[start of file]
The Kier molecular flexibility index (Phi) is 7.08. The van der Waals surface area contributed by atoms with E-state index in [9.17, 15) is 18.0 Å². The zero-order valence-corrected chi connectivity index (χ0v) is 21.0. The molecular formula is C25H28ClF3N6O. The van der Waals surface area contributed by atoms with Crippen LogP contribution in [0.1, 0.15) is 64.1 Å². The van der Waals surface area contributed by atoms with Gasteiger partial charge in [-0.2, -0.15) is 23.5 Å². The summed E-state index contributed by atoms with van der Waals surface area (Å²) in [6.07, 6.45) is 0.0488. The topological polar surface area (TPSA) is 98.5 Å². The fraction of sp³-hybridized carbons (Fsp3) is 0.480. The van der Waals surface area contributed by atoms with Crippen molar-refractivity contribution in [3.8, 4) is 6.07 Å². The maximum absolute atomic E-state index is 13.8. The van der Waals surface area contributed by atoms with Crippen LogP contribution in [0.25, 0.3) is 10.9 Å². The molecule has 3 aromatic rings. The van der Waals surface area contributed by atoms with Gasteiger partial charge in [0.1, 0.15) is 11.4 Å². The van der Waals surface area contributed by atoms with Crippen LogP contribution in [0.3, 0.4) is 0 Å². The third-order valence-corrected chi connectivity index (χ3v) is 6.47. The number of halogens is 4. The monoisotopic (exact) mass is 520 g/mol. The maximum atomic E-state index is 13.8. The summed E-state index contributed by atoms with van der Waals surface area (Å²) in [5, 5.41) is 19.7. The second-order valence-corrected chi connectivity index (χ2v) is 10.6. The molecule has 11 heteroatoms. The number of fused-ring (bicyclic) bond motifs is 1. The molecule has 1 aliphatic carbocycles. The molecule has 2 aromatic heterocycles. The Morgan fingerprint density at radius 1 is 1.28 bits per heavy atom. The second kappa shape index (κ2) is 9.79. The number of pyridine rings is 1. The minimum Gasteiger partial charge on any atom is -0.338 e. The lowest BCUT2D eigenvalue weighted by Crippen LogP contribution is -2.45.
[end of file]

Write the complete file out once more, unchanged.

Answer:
The Kier molecular flexibility index (Phi) is 7.08. The van der Waals surface area contributed by atoms with E-state index in [9.17, 15) is 18.0 Å². The zero-order valence-corrected chi connectivity index (χ0v) is 21.0. The molecular formula is C25H28ClF3N6O. The van der Waals surface area contributed by atoms with Crippen LogP contribution in [0.1, 0.15) is 64.1 Å². The van der Waals surface area contributed by atoms with Gasteiger partial charge in [-0.2, -0.15) is 23.5 Å². The summed E-state index contributed by atoms with van der Waals surface area (Å²) in [6.07, 6.45) is 0.0488. The topological polar surface area (TPSA) is 98.5 Å². The fraction of sp³-hybridized carbons (Fsp3) is 0.480. The van der Waals surface area contributed by atoms with Crippen molar-refractivity contribution in [3.8, 4) is 6.07 Å². The maximum absolute atomic E-state index is 13.8. The van der Waals surface area contributed by atoms with Crippen LogP contribution in [0.25, 0.3) is 10.9 Å². The molecule has 3 aromatic rings. The van der Waals surface area contributed by atoms with Gasteiger partial charge in [0.1, 0.15) is 11.4 Å². The van der Waals surface area contributed by atoms with Crippen LogP contribution in [0.3, 0.4) is 0 Å². The third-order valence-corrected chi connectivity index (χ3v) is 6.47. The number of halogens is 4. The monoisotopic (exact) mass is 520 g/mol. The maximum atomic E-state index is 13.8. The summed E-state index contributed by atoms with van der Waals surface area (Å²) in [5, 5.41) is 19.7. The second-order valence-corrected chi connectivity index (χ2v) is 10.6. The molecule has 11 heteroatoms. The number of fused-ring (bicyclic) bond motifs is 1. The molecule has 1 aliphatic carbocycles. The molecule has 2 aromatic heterocycles. The Morgan fingerprint density at radius 1 is 1.28 bits per heavy atom. The second kappa shape index (κ2) is 9.79. The number of pyridine rings is 1. The minimum Gasteiger partial charge on any atom is -0.338 e. The lowest BCUT2D eigenvalue weighted by Crippen LogP contribution is -2.45.